For now though, Happy War-Gaming, wherever you might be! From the distant future of a galaxy at eternal war, to radiation sunsets in the Ukraine, to rainy ole England in the throes of an abdication crisis, may you enjoy any hobbying you do today! Have a good one folks!
In my last post, I mentioned that my 3D printer was arriving the day after. As one can guess from my utter lack of posting since, I have been busy enjoying my personal resin miniature machine. It’s a not insignificant learning curve, and I can’t claim to be 100% proficient at the process yet. But, for my stated goal of printing tanks, it has not failed me.
On the other hand, a few weeks ago, I mentioned that a friend and I had bought into A Very British Civil War, a setting based on King Edward VIII’s abdication crisis in 1936. Before I give you a quick synopsis, fair warning here, I’m not a Britisher myself, I may get some details wrong, but lets carry on with it, shall we? King Edward had attained the throne upon the death of his father, King George V. However, the young king was sort of a playboy, and had fallen away from his womanizing ways by wanting to marry Wallis Simpson, an American divorcee. To our modern eyes, this doesn’t seem so bad.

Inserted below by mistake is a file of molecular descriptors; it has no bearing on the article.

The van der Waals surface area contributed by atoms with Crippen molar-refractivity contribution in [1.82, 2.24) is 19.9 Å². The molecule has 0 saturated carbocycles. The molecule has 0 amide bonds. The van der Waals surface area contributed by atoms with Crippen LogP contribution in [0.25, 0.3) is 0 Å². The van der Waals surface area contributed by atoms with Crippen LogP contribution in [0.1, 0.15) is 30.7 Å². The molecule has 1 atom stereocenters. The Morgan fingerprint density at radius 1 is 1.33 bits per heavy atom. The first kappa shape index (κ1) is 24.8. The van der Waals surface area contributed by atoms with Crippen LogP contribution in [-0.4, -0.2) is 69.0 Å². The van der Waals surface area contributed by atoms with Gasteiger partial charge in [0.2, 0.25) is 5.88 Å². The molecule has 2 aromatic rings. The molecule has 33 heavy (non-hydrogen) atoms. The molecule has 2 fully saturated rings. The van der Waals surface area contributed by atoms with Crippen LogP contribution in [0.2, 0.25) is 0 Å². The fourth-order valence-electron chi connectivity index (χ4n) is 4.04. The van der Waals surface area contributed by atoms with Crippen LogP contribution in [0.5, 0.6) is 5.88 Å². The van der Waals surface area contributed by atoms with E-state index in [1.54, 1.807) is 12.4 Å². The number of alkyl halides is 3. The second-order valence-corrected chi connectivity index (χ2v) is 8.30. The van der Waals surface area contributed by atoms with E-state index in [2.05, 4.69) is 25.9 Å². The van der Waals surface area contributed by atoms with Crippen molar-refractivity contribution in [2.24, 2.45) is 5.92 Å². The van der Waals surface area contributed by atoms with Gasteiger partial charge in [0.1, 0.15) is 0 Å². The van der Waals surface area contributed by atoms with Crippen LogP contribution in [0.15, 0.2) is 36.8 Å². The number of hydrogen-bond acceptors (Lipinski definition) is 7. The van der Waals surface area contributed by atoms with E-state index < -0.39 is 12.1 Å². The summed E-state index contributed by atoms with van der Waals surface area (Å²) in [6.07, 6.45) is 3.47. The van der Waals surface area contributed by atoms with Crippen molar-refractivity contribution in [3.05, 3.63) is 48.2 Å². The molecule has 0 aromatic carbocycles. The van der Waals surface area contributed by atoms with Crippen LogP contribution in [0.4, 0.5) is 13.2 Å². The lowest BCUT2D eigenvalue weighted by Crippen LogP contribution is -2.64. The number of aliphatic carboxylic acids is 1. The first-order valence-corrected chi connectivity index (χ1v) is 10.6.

But back then, it was a massive deal, and one that threatened to cause a serious issue in the United Kingdom. Parliament, to not go into too much detail, had said they wouldn’t support such a move. King Edward deliberated for pretty much the entirety of 1936. During that time, he showed an inclination towards supporting Fascism, which is probably the more dangerous part of this whole crisis. He was friends with Hitler later on!
Now, in our history, King Edward abdicates the throne in order to marry Wallis Simpson, and while a thorn in the side of British foreign relations, he played no serious further part in history. In the timeline of A Very British Civil War, however, he decides he’d like both, please. By keeping the throne, and marrying Simpson, Parliament collapses on itself. Some stay loyal to King Edward, but most resign. The government is on the brink of collapse. In order to keep things going, King Edward decides to invite someone to take charge, and appoints a Prime Minister.